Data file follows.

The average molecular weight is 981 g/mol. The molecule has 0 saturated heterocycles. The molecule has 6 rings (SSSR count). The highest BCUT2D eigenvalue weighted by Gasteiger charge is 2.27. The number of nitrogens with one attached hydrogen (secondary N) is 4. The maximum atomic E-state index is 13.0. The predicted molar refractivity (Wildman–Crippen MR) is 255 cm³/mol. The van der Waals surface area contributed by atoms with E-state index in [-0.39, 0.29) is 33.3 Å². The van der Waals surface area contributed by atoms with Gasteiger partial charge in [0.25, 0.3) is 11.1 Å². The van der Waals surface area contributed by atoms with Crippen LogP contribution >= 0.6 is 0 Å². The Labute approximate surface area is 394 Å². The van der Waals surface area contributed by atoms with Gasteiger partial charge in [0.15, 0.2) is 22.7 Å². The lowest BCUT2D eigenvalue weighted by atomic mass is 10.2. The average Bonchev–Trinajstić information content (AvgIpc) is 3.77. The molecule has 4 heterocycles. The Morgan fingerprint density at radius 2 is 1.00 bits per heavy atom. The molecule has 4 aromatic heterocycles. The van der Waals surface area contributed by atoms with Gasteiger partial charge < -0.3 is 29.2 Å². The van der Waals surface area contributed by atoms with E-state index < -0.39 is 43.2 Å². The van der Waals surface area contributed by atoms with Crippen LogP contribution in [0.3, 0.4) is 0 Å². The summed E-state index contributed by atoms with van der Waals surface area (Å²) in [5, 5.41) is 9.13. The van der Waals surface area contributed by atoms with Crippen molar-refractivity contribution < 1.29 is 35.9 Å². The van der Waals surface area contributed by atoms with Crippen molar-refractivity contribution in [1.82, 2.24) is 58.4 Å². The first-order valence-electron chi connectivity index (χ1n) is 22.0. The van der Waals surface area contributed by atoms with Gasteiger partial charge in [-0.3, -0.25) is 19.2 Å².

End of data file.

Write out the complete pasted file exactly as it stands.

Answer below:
The average molecular weight is 981 g/mol. The molecule has 0 saturated heterocycles. The molecule has 6 rings (SSSR count). The highest BCUT2D eigenvalue weighted by Gasteiger charge is 2.27. The number of nitrogens with one attached hydrogen (secondary N) is 4. The maximum atomic E-state index is 13.0. The predicted molar refractivity (Wildman–Crippen MR) is 255 cm³/mol. The van der Waals surface area contributed by atoms with E-state index in [-0.39, 0.29) is 33.3 Å². The van der Waals surface area contributed by atoms with Gasteiger partial charge in [0.25, 0.3) is 11.1 Å². The van der Waals surface area contributed by atoms with Crippen LogP contribution >= 0.6 is 0 Å². The Labute approximate surface area is 394 Å². The van der Waals surface area contributed by atoms with Gasteiger partial charge in [0.15, 0.2) is 22.7 Å². The lowest BCUT2D eigenvalue weighted by atomic mass is 10.2. The average Bonchev–Trinajstić information content (AvgIpc) is 3.77. The molecule has 4 heterocycles. The Morgan fingerprint density at radius 2 is 1.00 bits per heavy atom. The molecule has 4 aromatic heterocycles. The van der Waals surface area contributed by atoms with Gasteiger partial charge < -0.3 is 29.2 Å². The van der Waals surface area contributed by atoms with E-state index < -0.39 is 43.2 Å². The van der Waals surface area contributed by atoms with Crippen LogP contribution in [0.3, 0.4) is 0 Å². The summed E-state index contributed by atoms with van der Waals surface area (Å²) in [5, 5.41) is 9.13. The van der Waals surface area contributed by atoms with Crippen molar-refractivity contribution < 1.29 is 35.9 Å². The van der Waals surface area contributed by atoms with Crippen molar-refractivity contribution in [1.82, 2.24) is 58.4 Å². The first-order valence-electron chi connectivity index (χ1n) is 22.0. The van der Waals surface area contributed by atoms with Gasteiger partial charge in [-0.3, -0.25) is 19.2 Å².